That is the warning from leaders of construction union Ucatt who fear the end of head protection regulations could lead to contractors skimping on safety equipment.
The head protection laws were scrapped as part of a shake-up in health and safety regulations as the Government moves to cut red tape.
Ucatt said the previous law had seen the average number of construction workers dying as a result of a head injury fall from 48 a year to 14 a year.
General secretary Steve Murphy said: “Construction workers are being placed in danger by the scrapping of these regulations.
“Many construction companies will use the scrapping of the regulations as an excuse not to provide life-saving protective equipment.”
But the HSE insisted the change would not jeopardise site safety standards.
Contractors will still need to comply with the Personal Protective Equipment Regulations 1992 which have been amended so that they cover the provision and use of head protection on construction sites.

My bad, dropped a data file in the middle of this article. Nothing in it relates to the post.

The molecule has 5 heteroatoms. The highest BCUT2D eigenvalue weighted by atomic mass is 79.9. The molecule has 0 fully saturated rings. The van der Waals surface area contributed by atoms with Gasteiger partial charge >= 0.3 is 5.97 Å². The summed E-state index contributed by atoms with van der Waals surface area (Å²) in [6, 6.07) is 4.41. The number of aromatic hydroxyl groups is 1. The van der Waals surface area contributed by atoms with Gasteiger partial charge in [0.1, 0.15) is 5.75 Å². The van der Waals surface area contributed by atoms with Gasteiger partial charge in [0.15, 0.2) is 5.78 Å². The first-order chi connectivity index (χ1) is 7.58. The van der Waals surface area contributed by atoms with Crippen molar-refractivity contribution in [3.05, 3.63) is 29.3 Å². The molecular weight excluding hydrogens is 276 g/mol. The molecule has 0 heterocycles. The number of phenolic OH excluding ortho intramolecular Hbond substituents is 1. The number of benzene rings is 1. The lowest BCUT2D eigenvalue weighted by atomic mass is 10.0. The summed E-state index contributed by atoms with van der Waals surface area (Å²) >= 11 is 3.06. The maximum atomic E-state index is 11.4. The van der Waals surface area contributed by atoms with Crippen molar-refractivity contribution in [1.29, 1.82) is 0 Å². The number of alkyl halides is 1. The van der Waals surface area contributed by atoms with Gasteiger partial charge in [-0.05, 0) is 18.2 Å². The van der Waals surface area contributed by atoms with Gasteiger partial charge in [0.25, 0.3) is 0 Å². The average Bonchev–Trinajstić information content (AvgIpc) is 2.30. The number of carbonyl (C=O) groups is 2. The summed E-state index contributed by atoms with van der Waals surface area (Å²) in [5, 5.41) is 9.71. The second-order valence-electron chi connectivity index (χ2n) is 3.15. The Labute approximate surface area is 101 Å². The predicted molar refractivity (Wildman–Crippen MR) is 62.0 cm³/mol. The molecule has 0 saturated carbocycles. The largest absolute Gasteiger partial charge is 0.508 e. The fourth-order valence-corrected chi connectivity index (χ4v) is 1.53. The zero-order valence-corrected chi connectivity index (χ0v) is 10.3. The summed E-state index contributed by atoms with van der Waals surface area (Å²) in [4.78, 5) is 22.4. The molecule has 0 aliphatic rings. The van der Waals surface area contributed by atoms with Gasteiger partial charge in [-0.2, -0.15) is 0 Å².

The HSE said: “These changes do not compromise essential health and safety protections. The aim is to make the legislative framework simpler and clearer.
“HSE is taking action to raise awareness of the changes.
“This includes working with the construction industry (particularly small contractors) to ensure that it understands the continuing need for employers to provide hard hats and ensure they are worn on construction sites.
“Hard hats remain vital in protecting construction workers from head injuries.
But Murphy added: “It is highly distressing that the HSE is failing to take proactive measures to ensure that workers are not placed in danger.
“Hoping that the construction industry will send out a message is a complete abdication of the HSE’s responsibilities.
“Workers who are being placed in danger need to be told whether this is a result of HSE policy, as a result of a lack of resources or because of Government intervention.”